The next speaker for the “Stars to Steer By Series” is Graham Brown, owner of United State of Indiana, clothing that helps Hoosiers express a love of Indiana, including the t-shirt that inspired the logo for the “Stars to Steer By Series” itself!
When and where?
Wednesday, November 8 at 6:30 PM in WB (Business Building) 141.
What’s the topic?
“Your Job is to Have Fun: The New Era of Entrepreneurship.”
Entrepreneurship? That’s a business word, not an English word.
Looking for another class to add to your schedule for Spring Semester that isn’t just another lecture? We have just the class for you. Book Arts Collaborative is an immersive-learning experience that is also student-managed business.
What do students in Book Arts Collaborative do?
Participants professionalize skills through a variety of hands-on learning and management experiences. They teach letterpress printing and hand-sewn book binding to students, who assist with and eventually lead community workshop instruction in these apprentice-taught skills.
Book Arts Collaborative sells its work through a network of Central Indiana retailers, and students work with those business and gallery owners. They publicize their workshops, community donations and activities such as appearances at street fairs and book arts-related events. Their website also includes a student-written blog.
Author and artist Kelcey Parker Ervick will be visiting Ball State University on October 26, 2017 at 8:30 PM in the Arts and Journalism Building (AJ) 225, and it is free and open to the public.
Kelcey Parker Ervick is the author of The Bitter Life of Božena Němcová, a hybrid work of biography, memoir, and art. Her previous books include Liliane’s Balcony (Rose Metal Press), a novella set at Frank Lloyd Wright’s Fallingwater, which won silver awards for the Independent Publishers, Foreward, and Eric Hoffer Books awards. Her story collection, For Sale By Owner (Kore Press), won the 2011 Next Generation Indie Book Award in Short Fiction and was a finalist for the 2012 Best Books of Indiana in Fiction.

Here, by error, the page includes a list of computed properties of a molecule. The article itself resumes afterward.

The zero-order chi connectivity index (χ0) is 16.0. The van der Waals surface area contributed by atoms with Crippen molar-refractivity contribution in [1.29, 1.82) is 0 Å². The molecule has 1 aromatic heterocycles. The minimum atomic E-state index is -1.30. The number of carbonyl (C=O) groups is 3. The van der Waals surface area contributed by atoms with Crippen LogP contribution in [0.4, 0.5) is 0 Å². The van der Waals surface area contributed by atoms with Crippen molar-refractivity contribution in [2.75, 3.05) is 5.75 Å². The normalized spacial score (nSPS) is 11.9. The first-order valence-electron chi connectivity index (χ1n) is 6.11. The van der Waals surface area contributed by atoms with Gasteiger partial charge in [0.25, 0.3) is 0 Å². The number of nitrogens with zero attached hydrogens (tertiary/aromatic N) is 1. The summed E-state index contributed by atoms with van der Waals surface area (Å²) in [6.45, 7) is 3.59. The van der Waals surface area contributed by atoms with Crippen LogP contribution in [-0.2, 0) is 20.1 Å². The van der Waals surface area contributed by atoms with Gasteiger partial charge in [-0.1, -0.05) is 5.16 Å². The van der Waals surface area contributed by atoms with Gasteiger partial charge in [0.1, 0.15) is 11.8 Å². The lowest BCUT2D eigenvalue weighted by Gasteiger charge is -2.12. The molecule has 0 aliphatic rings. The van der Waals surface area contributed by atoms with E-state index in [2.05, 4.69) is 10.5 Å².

She has received grants from the Indiana Arts Commission and the Sustainable Arts Foundation. Her stories, essays, and collages have appeared or are forthcoming in numerous literary journals including Colorado Review, Passages North, Ilanot Review, Quarterly West, Booth, Notre Dame Review, The Common, Western Humanities Review, and Image. She has a Ph.D. from the University of Cincinnati and teaches creative writing and literary collage at Indiana University South Bend. And she blogs, now and again.
Learn more about her
50,000 words. One month. NaNoWriMo.
Have you ever wanted to write a novel but weren’t sure how to get started? Have you ever been so overwhelmed by the thought of writing a novel that you don’t start? Do you have ideas floating around in your head, but you’re not sure how to piece them together?
If you answered “yes” to any of these questions, then NaNoWriMo is for you!
Can we accumulate 5 million words?
Becca Wolfley graduated from Ball State University with a B.S. in Advertising (and a minor in Creative Writing) in 2015. After graduation, she worked as a content writer and manager for tech company Lesson.ly until May of 2016, then became the digital copywriter for The Children’s Museum of Indianapolis a month later. She continues to work as a creative for the museum’s marketing department while moonlighting as a freelance copywriter.
How did your major and minor lead to your current position? What series of steps did you make after college to get there, and what skills did you learn with us that helped you in that transition?
From my experience as an Ad major, many of my peers didn’t know how to tell a single story in various ways. I suppose that’s how I got here—I was one of the few that could. I thank my creative writing classes for that.